Few shows have had to adapt to the pandemic as much as “The Amazing Race,” which after nearly two years finally premieres its 33rd edition next month. And the show had to rework a lot of logistical staples to safely film the show amid the still-raging disease.
“We just had to make some adjustments. And I actually think some of those adjustments were things that we could implement for the future. So there were some silver lining moments that came out of the race and different ways that we adjusted the format just slightly,” executive producer Elise Doganieri said Friday during the show’s virtual TCA panel. “You’ll still have the same ‘Amazing Race’ detours and roadblocks, pitstops, check-ins, eliminations and an amazing cast. ”
The show was through three legs of the competition when it became one of the first shows to shut down production at the onset of the pandemic in early 2020. When they returned to filming in September, they picked up with the fourth leg. Two teams were eliminated before the shutdown, and a third was not able to resume.
“We did adjust, we did figure out how to do it without having more non-eliminations,” Doganieri said. “We figured out how to extend the length—we were very creative.”
Some of the other changes included everyone flying around the same chartered jet (though not at the same time), and the contestants were not allowed to use public transportation.
“We actually staggered the release times, so even though they were on the same plane, your check-in time from the leg before counted for the time you would check out the next day,” Doganieri continued. She said it “made for a very intense and exciting race, because the teams were actually closer together.”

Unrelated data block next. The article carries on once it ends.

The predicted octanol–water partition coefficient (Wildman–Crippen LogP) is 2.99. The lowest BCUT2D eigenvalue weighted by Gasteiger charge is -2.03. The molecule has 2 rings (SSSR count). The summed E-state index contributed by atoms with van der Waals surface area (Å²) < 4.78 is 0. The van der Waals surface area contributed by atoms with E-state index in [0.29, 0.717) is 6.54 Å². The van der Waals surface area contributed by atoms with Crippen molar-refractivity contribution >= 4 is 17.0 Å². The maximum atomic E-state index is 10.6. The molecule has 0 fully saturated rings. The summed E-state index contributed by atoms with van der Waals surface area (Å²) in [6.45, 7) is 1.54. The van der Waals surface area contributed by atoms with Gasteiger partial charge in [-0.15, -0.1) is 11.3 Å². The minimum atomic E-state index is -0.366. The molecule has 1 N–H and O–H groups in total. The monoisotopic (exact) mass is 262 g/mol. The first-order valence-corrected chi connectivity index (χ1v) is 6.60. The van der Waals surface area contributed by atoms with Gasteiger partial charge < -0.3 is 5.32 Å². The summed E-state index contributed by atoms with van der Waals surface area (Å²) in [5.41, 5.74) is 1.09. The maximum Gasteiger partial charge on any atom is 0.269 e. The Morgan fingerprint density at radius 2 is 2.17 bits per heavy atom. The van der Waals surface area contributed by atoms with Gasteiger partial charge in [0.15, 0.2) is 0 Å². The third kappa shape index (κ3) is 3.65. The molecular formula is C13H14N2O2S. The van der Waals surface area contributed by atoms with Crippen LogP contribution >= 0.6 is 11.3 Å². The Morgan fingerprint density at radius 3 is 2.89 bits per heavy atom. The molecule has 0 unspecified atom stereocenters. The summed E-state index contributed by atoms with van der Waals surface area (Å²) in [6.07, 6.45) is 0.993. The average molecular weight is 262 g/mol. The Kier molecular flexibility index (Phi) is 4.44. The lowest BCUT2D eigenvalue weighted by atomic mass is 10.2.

Host and executive producer Phil Keoghan argues that the show has always had to reinvent itself over its 20-year run (the series often runs two seasons a year).
“If I was doing a studio show and I was going in and doing the same thing over and over again, rinsing and repeating the same format over and over again, I would definitely have gotten stale on the idea,” Keoghan said. “But ‘Amazing Race’ never feels that way. It feels honestly maybe more relevant today than it was even 20 years ago.”
Season 33 first began production in February 2020 at the onset of the pandemic and halted production a month later. It would not resume until this past September and wrapped filming in October.
“Maybe it’s improved in some way, and we can’t wait for everyone to see that,” Doganieri said. “But it was challenging for sure. But with the protocols and the things that were implemented, we started planning six, almost nine, months previously to leaving. I think everybody came home safe.”
“The Amazing Race” premieres Jan. 5, 2022, on CBS at 9 p.m. PT/ET.